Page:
, which, despite featuring great songs like the string heavy “Girlfriend in a Coma,” finds the band trying faltering only slightly, most notably including three songs “You Just Haven’t Earned It Yet, Baby,” “Shoplifters of the World Unite,” and “Sheila Take A Bow,” which despite being solid songs individually, almost run together into one because of their similar tones, while the final two tracks end the first disc on a slightly lower note, not matching up to the heights of many of the previous tracks.
The second disc on The Sound of the Smiths
is a much more hodge-podge collection of tracks, wildly mixing live takes (which do not often grab the listener’s attention), alternate takes, demos, and a collection of some the B-sides of many of the singles presented on the first disc. Where as the first disc in this set was full of essential songs, the second disc is for devoted listeners and fans only, combining many of the tracks from Hatful of Hollow
and especially Louder Than Bombs
into one place. As is to be expected, the highlights on the second disc are much fewer and farther between. Surprisingly, the opening track, “Jeane,” which isn’t included on any other compilation to date, is an unexpected, lively highlight that introduces the second disc quite well, giving hope and promise to those digging deeper into the Smiths backlog of forgotten songs, and deeper album cuts. Other wonderful pieces include the gentle acoustic strumming of “Please, Please, Please, Let Me Get What I Want,” where Morrissey stands up to the unspecified injustices in his life by straight up begging for what he deems as fair, and on “Half a Person,” Morrissey gently asks “if you have five seconds to spare/then I’ll tell you the story of my life” despite spending “six full years of my life on your trail.” It is quite the contrast, a devotion of sacrificing anything and everything, despite being “sixteen, clumsy, and shy,” and a classic example of the wonderful wordplay that Morrissey often displayed in his lyrics via his nearly operatic voice.
On the whole, the Smiths created about seventy original compositions (not including live versions) over their five years together, and this collection “selectively” picks out about forty of them, so as the title reads, it does do a pretty extensive job of conveying “The Sound” of the Smiths to a new listener, although there are noticeable, inexplicable absences (see: “Reel Around the Fountain,” “Frankly Mr. Shankly”). While the two disc collection could have been better organized and thoughtfully put together (especially the second disc), the collection on the whole is the best hits and B-sides compilation that one could listen to. The Sound of the Smiths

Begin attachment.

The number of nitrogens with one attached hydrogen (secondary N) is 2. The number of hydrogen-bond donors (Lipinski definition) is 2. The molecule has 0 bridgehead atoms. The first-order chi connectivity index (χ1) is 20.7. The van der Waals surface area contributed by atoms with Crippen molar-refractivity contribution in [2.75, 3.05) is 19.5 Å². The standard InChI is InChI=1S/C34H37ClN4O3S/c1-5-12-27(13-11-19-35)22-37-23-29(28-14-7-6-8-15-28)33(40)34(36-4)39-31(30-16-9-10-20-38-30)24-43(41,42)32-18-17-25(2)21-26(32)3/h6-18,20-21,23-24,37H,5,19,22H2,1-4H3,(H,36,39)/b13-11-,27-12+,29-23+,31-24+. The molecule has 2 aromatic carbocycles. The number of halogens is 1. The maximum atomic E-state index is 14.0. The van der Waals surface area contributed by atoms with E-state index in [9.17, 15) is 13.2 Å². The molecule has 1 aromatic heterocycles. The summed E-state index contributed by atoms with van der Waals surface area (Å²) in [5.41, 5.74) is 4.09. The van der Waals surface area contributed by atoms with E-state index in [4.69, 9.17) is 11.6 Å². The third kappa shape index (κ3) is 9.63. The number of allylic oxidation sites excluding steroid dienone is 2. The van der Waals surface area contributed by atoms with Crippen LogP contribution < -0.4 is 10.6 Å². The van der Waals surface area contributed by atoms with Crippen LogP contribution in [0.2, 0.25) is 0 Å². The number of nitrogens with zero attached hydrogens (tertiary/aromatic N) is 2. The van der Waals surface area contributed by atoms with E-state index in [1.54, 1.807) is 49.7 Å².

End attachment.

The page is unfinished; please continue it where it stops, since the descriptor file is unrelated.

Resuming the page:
provides enough meat on its bones to be a worthwhile listen for those looking for a few simple pop hooks, the musical roots that led to the beginning of Britpop and indie, or how the band so gracefully continued the tradition of melodic British guitar rock throughout the middle part of the eighties in their own way. The Smiths always wanted to be larger than life, a band who could reach as many people as the Beatles, while still remaining loyal and faithful to the independent music scene from which they cultivated their sound. Perhaps the pressure of “the 21st century breathing down (their) necks” eventually played a part in leading to their ultimate demise – but whatever the case may be, The Smiths’ aspirations to be one of the biggest bands in the world certainly adds more to their lore. As Morrissey once sang, “I want to go down in musical history,” and if the alternative and indie music of the last thirty years has any say in the matter, the Smiths certainly accomplished that goal.